Energy Brief for May 19.23
by market analysts Stephen Platt and Mike McElroy
The petroleum complex continued to trade in a choppy fashion, finishing with modest losses in crude and ULSD but higher in prompt gasoline. Decreasing economic concerns linked to optimism over a deal on the US debt ceiling provided underlying support but the course of interest rates remains a source of uncertainty, creating caution on the long side.
Of importance has been the recognition that the supply/demand balance will get increasingly tighter as we move into the second half of the year. In the background were production disruptions in Alberta, Canada due to forest fires along with disruptions to Kurdish exports to Ceyhan. Chinese refinery throughput rose sharply in April by 18.9 percent, which deflected attention from weaker than expected retail sales and industrial production.
The market is now focusing on the potential for lower crude inventories as we move through summer. In addition, tightening sanctions on Russia might impact sales, which have reached record levels to China and India. While worries over economic growth remain in the background the prospect for a tighter market as suggested in the International Energy Agency Monthly Report remains a key consideration for prices. The IEA said that demand might eclipse supply by up to 2 mb/d in the second half of 2023 as OPEC+ supply cuts take effect in May and demand for gasoline rises seasonally.
For now, economic concerns will be a headwind to prices, but the likelihood of gasoline disappearance recovering into the summer along with Chinese stimulus should help underpin a tighter stock situation, which will be magnified if purchases to rebuild the SPR occur later this year. Production shortfalls and improving demand suggest that downside potential is limited. Look for a retest of the 74.00 area near term, and potentially the 100-day moving average near 76.50 as concern over raising the debt limit runs its course in the US. If a 2 mb/d deficit in global inventories in the second half is realized and the US avoids a recession, a move toward the 90-dollar area cannot be ruled out.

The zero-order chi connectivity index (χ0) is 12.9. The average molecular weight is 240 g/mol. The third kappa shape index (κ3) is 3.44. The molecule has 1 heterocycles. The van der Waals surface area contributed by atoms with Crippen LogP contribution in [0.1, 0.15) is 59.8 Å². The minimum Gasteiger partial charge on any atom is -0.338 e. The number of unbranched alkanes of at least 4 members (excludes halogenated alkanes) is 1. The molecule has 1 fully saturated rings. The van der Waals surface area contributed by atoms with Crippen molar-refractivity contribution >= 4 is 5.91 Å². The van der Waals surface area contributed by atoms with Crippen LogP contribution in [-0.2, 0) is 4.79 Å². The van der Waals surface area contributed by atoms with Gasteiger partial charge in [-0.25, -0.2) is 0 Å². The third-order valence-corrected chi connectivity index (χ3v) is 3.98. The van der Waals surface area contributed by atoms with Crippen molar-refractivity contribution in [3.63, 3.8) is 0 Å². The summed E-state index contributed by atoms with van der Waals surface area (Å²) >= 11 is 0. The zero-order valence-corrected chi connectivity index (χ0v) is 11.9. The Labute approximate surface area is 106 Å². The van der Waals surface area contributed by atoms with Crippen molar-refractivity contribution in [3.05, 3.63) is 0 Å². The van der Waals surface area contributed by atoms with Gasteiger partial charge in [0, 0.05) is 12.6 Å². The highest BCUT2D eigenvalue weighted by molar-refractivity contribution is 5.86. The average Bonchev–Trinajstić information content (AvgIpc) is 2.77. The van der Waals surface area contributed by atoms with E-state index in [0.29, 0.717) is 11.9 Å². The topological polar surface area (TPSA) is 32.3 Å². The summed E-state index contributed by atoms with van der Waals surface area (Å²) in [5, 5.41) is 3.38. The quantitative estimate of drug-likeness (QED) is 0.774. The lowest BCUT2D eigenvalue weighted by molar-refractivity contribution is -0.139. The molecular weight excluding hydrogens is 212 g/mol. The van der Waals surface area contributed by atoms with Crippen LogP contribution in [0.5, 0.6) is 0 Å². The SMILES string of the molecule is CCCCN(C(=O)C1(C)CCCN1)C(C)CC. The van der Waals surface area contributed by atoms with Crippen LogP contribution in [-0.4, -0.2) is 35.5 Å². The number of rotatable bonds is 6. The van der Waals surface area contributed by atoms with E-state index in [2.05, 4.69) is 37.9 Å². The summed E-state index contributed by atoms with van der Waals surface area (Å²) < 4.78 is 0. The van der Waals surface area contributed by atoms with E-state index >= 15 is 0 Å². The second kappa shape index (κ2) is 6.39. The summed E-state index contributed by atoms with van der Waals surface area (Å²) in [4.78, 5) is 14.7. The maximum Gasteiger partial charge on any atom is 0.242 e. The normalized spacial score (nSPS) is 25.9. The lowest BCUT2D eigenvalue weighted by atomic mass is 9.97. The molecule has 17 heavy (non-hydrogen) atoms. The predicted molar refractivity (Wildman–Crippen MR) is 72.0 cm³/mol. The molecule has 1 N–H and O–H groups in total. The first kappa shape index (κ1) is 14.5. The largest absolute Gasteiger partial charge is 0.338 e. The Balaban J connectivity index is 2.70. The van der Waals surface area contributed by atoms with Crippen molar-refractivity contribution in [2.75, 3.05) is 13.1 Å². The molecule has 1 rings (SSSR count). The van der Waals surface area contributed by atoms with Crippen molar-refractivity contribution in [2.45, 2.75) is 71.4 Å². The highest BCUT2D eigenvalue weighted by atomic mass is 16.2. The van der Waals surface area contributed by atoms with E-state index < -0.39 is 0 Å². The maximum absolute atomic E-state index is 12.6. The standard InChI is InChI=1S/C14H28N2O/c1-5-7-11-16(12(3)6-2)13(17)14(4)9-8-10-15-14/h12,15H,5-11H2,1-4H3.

A bullish surprise from yesterday’s storage report reignited upward momentum, as the June contract pushed through the 2.50 resistance area to settle at 2.592. Early action today saw a high reached at 2.685 before prices pulled back to end with a small loss at 2.585. The 99 bcf injection was below expectations at 108 and shook up the market’s assumption that there would be a string of triple digit builds in the coming weeks. The miss was attributed to poor wind generation and decreased supplies from Canada due to wildfires. Prices pulled back today following the Baker Hughes release, which showed gas rigs unchanged from last week. The 10-cent move was excessive and appeared to be algo traders looking to stir up volatility. The highs today marked a 50 percent retracement of the break since early March and offer initial resistance on follow-through attempts. Beyond there the 100-day moving average near 2.81 would be the next target. Initial support now moves to 2.50, and then at the 9-day moving average of 2.35.
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